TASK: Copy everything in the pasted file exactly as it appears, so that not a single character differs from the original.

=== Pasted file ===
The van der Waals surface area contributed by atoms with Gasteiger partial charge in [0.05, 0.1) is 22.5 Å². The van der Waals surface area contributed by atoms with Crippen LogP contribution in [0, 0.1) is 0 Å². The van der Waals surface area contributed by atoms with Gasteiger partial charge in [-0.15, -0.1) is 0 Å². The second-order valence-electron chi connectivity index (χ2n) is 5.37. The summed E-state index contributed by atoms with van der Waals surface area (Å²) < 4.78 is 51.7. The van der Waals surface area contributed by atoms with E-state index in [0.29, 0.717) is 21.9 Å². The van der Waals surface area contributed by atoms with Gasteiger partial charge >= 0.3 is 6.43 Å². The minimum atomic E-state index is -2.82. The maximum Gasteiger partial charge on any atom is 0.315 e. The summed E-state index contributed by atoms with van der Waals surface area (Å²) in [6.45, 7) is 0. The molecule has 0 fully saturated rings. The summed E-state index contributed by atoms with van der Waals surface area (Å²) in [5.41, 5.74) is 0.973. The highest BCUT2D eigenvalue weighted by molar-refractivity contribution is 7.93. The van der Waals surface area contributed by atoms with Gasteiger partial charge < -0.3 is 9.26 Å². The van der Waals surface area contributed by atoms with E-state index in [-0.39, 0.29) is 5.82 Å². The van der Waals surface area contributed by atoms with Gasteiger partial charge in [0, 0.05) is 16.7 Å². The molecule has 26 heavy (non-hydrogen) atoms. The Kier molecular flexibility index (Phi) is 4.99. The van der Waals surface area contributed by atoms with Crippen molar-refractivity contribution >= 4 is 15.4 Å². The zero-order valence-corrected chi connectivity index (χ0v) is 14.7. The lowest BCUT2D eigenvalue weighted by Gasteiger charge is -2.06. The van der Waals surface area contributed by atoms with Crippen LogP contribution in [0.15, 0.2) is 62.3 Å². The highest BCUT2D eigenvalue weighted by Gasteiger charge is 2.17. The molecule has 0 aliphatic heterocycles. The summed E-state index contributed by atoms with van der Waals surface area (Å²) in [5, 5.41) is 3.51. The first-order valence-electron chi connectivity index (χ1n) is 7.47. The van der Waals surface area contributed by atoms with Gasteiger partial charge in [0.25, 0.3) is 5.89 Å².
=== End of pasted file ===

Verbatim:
The van der Waals surface area contributed by atoms with Gasteiger partial charge in [0.05, 0.1) is 22.5 Å². The van der Waals surface area contributed by atoms with Crippen LogP contribution in [0, 0.1) is 0 Å². The van der Waals surface area contributed by atoms with Gasteiger partial charge in [-0.15, -0.1) is 0 Å². The second-order valence-electron chi connectivity index (χ2n) is 5.37. The summed E-state index contributed by atoms with van der Waals surface area (Å²) < 4.78 is 51.7. The van der Waals surface area contributed by atoms with E-state index in [0.29, 0.717) is 21.9 Å². The van der Waals surface area contributed by atoms with Gasteiger partial charge >= 0.3 is 6.43 Å². The minimum atomic E-state index is -2.82. The maximum Gasteiger partial charge on any atom is 0.315 e. The summed E-state index contributed by atoms with van der Waals surface area (Å²) in [6.45, 7) is 0. The molecule has 0 fully saturated rings. The summed E-state index contributed by atoms with van der Waals surface area (Å²) in [5.41, 5.74) is 0.973. The highest BCUT2D eigenvalue weighted by molar-refractivity contribution is 7.93. The van der Waals surface area contributed by atoms with Gasteiger partial charge < -0.3 is 9.26 Å². The van der Waals surface area contributed by atoms with E-state index in [-0.39, 0.29) is 5.82 Å². The van der Waals surface area contributed by atoms with Gasteiger partial charge in [0, 0.05) is 16.7 Å². The molecule has 26 heavy (non-hydrogen) atoms. The Kier molecular flexibility index (Phi) is 4.99. The van der Waals surface area contributed by atoms with Crippen molar-refractivity contribution >= 4 is 15.4 Å². The zero-order valence-corrected chi connectivity index (χ0v) is 14.7. The lowest BCUT2D eigenvalue weighted by Gasteiger charge is -2.06. The van der Waals surface area contributed by atoms with Crippen LogP contribution in [0.15, 0.2) is 62.3 Å². The highest BCUT2D eigenvalue weighted by Gasteiger charge is 2.17. The molecule has 0 aliphatic heterocycles. The summed E-state index contributed by atoms with van der Waals surface area (Å²) in [5, 5.41) is 3.51. The first-order valence-electron chi connectivity index (χ1n) is 7.47. The van der Waals surface area contributed by atoms with Gasteiger partial charge in [0.25, 0.3) is 5.89 Å².